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La Scena Musicale - Vol. 9, No. 8

Sumi Jo: Devoted to Music

by Wah Keung Chan / May 10, 2004

In 1988, when Korean coloratura soprano Sumi Jo recorded Oscar with Herbert von Karajan in Verdi's Un ballo in maschera, she became the first Asian opera singer to make it big in the West. The 42 year-old has become a prolific recording artist and an inspiration for a new generation of Asian singers, her 2000 crossover album having sold over 1 million copies.

LSM: How did your Korean background influence your development as a classical musician and singer?

SJ: I was born in Seoul, Korea, and I went to Seoul National University for two years. In 1983 I left for Italy, as it is the country of bel canto and opera. I also wanted to experience European culture.

My mother had wanted to be a singer, but the political situation in Korea wasn't conducive to studying music. She always dreamt she would have a daughter who would become a singer. During her pregnancy she always listened to soprano arias and classical music, so it is so natural for me... When I was four years old I started piano lessons and continued until I was 18. I was singing when I was five or six, but really started singing seriously when I was 11. I tried to imitate the voices of Callas and Joan Sutherland. My heart was full of music and my mother played classical music around the clock. Lots of people say that when I sing they feel so good and happy.

LSM: Was there any pressure from your mother to be a singer, to excel in classical music?

SJ: Three or four times I tried to run away from home because it was very hard for me to play the piano eight hours a day. I only understood all her effort and ambition when I went to Italy and realized that even if you have talent, it's not enough: to be a professional, a real musician, you have to spend a lot of time with yourself and with the scores. Now I thank my mother for teaching me that the music world is tough.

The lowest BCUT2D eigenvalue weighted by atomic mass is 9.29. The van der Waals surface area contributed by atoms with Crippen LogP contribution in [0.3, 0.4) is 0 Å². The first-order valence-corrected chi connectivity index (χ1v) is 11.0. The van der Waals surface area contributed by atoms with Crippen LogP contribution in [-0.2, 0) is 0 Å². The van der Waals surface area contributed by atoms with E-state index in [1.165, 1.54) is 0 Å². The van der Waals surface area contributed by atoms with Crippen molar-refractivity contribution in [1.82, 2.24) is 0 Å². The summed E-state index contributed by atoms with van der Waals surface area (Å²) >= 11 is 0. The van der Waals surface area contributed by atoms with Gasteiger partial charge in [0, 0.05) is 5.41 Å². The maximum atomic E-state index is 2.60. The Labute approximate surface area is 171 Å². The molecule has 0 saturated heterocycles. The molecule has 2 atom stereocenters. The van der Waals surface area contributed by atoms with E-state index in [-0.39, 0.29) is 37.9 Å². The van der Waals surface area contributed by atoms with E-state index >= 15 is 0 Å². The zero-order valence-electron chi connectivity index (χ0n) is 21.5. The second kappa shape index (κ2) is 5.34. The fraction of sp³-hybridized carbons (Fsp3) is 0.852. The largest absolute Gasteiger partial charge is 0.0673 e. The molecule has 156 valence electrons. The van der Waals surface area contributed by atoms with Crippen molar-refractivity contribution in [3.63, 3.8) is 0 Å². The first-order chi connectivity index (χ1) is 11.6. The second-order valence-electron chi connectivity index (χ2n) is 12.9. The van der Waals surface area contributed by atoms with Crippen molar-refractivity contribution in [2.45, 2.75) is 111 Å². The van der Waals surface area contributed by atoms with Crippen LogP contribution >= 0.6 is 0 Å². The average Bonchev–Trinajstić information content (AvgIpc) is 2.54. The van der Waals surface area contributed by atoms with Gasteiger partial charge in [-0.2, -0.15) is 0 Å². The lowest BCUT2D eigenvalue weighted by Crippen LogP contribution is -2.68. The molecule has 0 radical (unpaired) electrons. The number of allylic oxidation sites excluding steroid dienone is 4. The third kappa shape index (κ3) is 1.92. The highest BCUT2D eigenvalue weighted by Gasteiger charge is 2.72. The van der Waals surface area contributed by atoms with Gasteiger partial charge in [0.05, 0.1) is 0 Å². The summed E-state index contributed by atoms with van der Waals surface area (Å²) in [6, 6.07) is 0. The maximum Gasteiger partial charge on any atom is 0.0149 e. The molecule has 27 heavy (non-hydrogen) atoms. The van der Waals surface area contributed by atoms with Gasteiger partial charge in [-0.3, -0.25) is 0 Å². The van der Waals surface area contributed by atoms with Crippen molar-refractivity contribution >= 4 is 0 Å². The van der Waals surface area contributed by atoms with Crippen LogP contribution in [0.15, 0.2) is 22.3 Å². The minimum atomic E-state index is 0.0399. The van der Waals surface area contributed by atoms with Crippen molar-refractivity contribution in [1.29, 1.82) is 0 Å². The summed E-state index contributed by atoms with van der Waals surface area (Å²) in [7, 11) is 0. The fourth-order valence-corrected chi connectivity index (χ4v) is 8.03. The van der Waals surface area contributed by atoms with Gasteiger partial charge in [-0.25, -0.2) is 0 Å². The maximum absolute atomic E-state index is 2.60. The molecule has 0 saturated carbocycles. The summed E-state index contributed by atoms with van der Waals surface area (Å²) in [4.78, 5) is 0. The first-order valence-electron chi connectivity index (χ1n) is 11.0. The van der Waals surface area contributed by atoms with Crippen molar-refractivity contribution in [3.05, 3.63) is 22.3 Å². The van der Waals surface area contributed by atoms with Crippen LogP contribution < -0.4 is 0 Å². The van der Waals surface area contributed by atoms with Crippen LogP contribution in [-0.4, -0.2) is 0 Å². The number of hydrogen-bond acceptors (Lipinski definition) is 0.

LSM: Tell us about your vocal training.

SJ: I had several good Korean voice professors, but I met my best teachers, like Elizabeth Schwartzkopf and Carlo Bergonzi, when I was in Europe. I learned a bit from each person--breathing, Italian repertoire, the bel canto, German lieder. You have to figure out what the best thing is that each instructor can teach you. The most important experience for me was to work with great conductors like von Karajan, Maestro Solti, Lorin Maazel and Zubin Mehta. It's like working a whole year alone. The inspiration and preparation that they transfer to you is just incredible.

LSM: What exactly did you learn that made you better?

SJ: Our body is our instrument. Everybody has a different body and a different way of producing sound. I had to find a new method for myself--it took me at least three years to understand that. Before I went to Italy I was sort of a mezzo-soprano. My highest note was C and my repertoire was sort of lyric. I met a very good professor in Santa Cecilia Conservatory who was a mezzo-soprano, but she told me at my very first lesson that I was a coloratura soprano.